Skip to comments.Colleges as tax havens [ Same Ole tired economic policies from Cuomo ]
Posted on 05/23/2013 5:12:20 AM PDT by Fitzy_888
Gov. Andrew Cuomo calling job creation the state's "number-one mission" on Wednesday unveiled a plan for dozens of tax-free zones on public college campuses across the state.
The zones would be available to new businesses as well as to businesses that relocate from outside the state, and to those that create net new jobs. In the zones, they would face no business or corporate tax, no sales tax, no property tax, no franchise fee and no state income tax for the owner of the company or its employees. The breaks would last for 10 years.
One of the reasons the NanoCollege was chosen for the first announcement is that the school has been buying up properties across upstate in places like Utica and Rochester to set up research operations. Companies from both within the state and outside have been invited to set up operations in these college-owned labs as a job-creation tool.
(Excerpt) Read more at timesunion.com ...
Cuomo's big plan now is to seed economic growth in the one place that universally nobody has any money to spend => college campuses. Once a student buys they're tax free hemp tapestry for their dorm room then what? They're broke, that's what.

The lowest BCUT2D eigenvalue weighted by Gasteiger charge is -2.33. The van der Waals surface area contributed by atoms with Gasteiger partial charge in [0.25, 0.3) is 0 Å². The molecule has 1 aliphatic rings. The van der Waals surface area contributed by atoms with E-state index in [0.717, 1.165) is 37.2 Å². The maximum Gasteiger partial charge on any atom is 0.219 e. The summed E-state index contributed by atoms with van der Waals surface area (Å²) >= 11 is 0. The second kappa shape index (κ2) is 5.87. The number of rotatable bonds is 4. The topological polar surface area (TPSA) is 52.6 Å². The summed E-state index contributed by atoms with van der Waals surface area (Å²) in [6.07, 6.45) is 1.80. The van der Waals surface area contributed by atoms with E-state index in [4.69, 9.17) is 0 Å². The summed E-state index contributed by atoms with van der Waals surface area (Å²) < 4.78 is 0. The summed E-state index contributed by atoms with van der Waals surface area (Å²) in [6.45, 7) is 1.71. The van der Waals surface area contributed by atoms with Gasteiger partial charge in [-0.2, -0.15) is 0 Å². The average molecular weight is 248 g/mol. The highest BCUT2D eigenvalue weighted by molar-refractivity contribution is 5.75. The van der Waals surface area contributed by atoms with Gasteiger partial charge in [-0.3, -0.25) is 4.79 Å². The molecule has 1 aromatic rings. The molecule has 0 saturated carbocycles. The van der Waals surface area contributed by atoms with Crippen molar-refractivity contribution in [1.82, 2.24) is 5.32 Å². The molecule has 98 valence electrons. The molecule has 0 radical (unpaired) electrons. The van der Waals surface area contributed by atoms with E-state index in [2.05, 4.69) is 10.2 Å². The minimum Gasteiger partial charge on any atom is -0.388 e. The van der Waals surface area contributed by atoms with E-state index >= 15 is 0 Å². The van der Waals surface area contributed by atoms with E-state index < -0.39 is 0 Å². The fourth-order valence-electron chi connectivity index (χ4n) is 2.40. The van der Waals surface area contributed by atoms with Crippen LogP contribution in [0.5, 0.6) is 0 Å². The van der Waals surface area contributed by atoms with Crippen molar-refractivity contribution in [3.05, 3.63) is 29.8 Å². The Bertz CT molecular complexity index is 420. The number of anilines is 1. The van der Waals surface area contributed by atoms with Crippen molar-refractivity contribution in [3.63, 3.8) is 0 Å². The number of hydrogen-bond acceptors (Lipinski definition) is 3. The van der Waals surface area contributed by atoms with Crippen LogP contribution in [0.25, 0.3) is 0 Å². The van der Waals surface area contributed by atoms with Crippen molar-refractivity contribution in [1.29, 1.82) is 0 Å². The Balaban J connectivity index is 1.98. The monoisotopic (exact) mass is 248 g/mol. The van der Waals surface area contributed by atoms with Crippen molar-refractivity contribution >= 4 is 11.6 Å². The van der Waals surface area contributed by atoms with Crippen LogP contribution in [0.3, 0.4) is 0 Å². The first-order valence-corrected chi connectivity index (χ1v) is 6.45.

However, to the extent this plan is analogous to a "PX" store on a military base...guess it will further militarize the leftist indoctrination on college campuses. Check that box!
so the Ivory Tower Libs are going to get first dibs special treatment over the blue collar schlubs from places like Buffalo.
If your a liberal arts professor and only show up 12-16 hours per week...that leaves a lot of time for tax free shopping.
Every business on the planet gets some similar tax incentive benefit to locate to specific areas. I guess it is ok, but generally, only the lowly farmer gets condemned for subsidies that amount to diddly by comparison. I am for ending all subsidies, all government checks doled out for nothing should be terminated. Let the free market rule.